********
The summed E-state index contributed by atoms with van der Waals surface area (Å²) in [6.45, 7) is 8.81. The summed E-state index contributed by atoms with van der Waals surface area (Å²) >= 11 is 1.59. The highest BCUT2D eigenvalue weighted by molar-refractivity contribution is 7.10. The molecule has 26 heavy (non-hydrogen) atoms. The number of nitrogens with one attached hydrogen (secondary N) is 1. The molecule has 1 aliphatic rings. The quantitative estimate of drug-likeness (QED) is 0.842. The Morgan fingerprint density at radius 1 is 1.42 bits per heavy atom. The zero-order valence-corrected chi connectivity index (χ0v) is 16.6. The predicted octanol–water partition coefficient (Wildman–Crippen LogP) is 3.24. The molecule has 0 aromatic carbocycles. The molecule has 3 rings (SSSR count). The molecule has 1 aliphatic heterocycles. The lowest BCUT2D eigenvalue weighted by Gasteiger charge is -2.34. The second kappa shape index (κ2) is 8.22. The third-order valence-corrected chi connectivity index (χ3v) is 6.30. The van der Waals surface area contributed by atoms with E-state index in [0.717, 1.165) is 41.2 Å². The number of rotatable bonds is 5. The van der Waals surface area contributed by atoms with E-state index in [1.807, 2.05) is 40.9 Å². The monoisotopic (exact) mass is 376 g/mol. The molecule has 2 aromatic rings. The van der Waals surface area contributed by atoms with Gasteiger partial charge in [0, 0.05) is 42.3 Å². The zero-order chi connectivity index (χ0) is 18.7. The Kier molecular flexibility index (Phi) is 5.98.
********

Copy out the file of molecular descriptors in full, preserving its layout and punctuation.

The summed E-state index contributed by atoms with van der Waals surface area (Å²) in [6.45, 7) is 8.81. The summed E-state index contributed by atoms with van der Waals surface area (Å²) >= 11 is 1.59. The highest BCUT2D eigenvalue weighted by molar-refractivity contribution is 7.10. The molecule has 26 heavy (non-hydrogen) atoms. The number of nitrogens with one attached hydrogen (secondary N) is 1. The molecule has 1 aliphatic rings. The quantitative estimate of drug-likeness (QED) is 0.842. The Morgan fingerprint density at radius 1 is 1.42 bits per heavy atom. The zero-order valence-corrected chi connectivity index (χ0v) is 16.6. The predicted octanol–water partition coefficient (Wildman–Crippen LogP) is 3.24. The molecule has 0 aromatic carbocycles. The molecule has 3 rings (SSSR count). The molecule has 1 aliphatic heterocycles. The lowest BCUT2D eigenvalue weighted by Gasteiger charge is -2.34. The second kappa shape index (κ2) is 8.22. The third-order valence-corrected chi connectivity index (χ3v) is 6.30. The van der Waals surface area contributed by atoms with E-state index in [0.717, 1.165) is 41.2 Å². The number of rotatable bonds is 5. The van der Waals surface area contributed by atoms with E-state index in [1.807, 2.05) is 40.9 Å². The monoisotopic (exact) mass is 376 g/mol. The molecule has 2 aromatic rings. The van der Waals surface area contributed by atoms with Gasteiger partial charge in [0, 0.05) is 42.3 Å². The zero-order chi connectivity index (χ0) is 18.7. The Kier molecular flexibility index (Phi) is 5.98.